It is so important as a mother to find your tribe, the people you like to resonate with. For me, there is a great feeling of safety once I find my community. With my family being in New York City and my husband’s family in North Carolina, it was so important to make a community for myself when we moved to southern California.
After all, I learned everything about mom-tribes living in North Carolina. The South is known for their hospitality, but when you have a baby, or if there is an emergency, the women set up a meal train to come to your home. This meal train isn’t just for a few days, it lasts for more like three months. One girl starts the process and sends a spreadsheet to hundreds of others, asking them to pick a day and make a meal for the family in need. I was speechless when this happened each time I gave birth. Could you imagine this went on all over the country? What a kind and surprising gesture. After three months of not having to prepare meals, I sure was smiling and so appreciative. Not having to worry about meals during my first few months home with a new baby was crucial. Gosh, the more I think about it, maybe it should be mandated in some maternity policy. Wouldn’t that be nice?
When we moved to San Diego I was lucky to rent a house on a block that has two or more kids in every home. I immediately bonded with my neighbors and at this point they are like family to us. But it doesn’t end there. Over the past two years we have established a tribe, a sisterhood of moms. We gather most Fridays and talk about our triumphs, our failures, and our ambitions. Incredible people just keep showing up. The kids too are building their mini tribe, little rascal style of course, and you just know, watching them, that they will be buds for years to come.
One of the moms is an Italian girl from the Bronx (score for me). She always says in her robust NY tone, “you have to make your own community when you live so far from your family.” (and yes she speaks with her hands like most Italian women do.) I couldn’t agree more.
Yesterday was a great example of this. I called a few out of the several wonderful women on my block to come over and help me bake this rainbow cake I saw in a post for my son’s 3rd birthday. You see, I do not bake. I can’t bake for the life of me. It’s awful. I remember when an old friend of mine gave me a cookbook from her church and I tried to make the chocolate merengue pie, not once, but five times. It was, at most, an inch high at the max. Like I said, I’m an awful baker.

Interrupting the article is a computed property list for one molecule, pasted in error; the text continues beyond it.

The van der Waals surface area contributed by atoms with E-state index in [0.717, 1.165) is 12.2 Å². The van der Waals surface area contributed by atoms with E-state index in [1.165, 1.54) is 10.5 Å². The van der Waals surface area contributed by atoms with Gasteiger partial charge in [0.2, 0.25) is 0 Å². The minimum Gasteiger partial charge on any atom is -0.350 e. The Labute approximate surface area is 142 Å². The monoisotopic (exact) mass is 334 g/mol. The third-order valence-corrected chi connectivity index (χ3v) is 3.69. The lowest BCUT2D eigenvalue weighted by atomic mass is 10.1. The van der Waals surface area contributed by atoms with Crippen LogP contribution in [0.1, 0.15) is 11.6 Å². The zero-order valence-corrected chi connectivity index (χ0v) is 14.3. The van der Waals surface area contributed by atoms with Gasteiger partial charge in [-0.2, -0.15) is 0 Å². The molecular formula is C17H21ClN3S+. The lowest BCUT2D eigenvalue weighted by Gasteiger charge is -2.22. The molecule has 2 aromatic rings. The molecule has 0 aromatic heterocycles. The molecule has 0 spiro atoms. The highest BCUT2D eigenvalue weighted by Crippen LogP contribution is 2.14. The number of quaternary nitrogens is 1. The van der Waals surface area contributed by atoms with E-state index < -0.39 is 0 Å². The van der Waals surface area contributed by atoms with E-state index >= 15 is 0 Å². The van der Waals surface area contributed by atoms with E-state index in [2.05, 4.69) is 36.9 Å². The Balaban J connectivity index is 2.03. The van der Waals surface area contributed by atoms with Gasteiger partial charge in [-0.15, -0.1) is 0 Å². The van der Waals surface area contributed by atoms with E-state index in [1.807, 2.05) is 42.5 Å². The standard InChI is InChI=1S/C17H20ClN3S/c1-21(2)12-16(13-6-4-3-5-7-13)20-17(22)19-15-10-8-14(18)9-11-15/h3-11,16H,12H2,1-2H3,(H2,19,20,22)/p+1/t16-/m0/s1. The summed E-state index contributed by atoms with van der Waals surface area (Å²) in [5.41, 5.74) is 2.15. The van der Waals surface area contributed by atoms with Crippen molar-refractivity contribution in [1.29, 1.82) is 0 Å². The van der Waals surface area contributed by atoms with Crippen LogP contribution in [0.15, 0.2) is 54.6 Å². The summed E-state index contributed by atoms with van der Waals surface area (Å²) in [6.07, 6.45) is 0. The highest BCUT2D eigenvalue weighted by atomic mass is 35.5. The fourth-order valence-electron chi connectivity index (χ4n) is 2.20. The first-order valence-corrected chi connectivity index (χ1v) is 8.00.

My sisterhood of moms came over and set up an assembly line, divided and conquered this 8 layer cake that I just had to have for my 3-year-old. We laughed and learned from one another. It’s such a breath of fresh air once you do establish your mom community.
It takes a village to raise a child, an assembly line of mom-friends to make an 8 layer cake, and a lot of trial and error with creating your village of moms. There are pretty wonderful moms out there, when you find them, hold on to them. Put in the effort and make the time. It’s within these friendships where I always feel safe and will never take them for granted.
Do you have a mom tribe? Did you meet some not-so-nice one’s along the way? I would love to hear from you.
The recipe for the rainbow cake is at the bottom of the post.
- 4 boxes of White Cake Mix (prepare as the directions say with a few drops of vanilla)
- Vanilla Extract
- Vegetable oil
- 3-4 Whipped Buttercream Frosting
- Food coloring (pick ones you want)
- Prepare the cake according to the box (with some added vanilla).
- Divide the batter into as many bowls as layers you want.
- Stir in food coloring to each bowl.
- Spray the bottom of the pans with non stick spray.
- Cook layers according to the box.
- After the layers cool, you may need to cut off the top for flat layering.
- Frost between layers.
- Top heavily with sprinkles, letting some fall to the sides.
- Top with a paper mache flower and a number.
- Refrigerate over night and cut while it’s cold.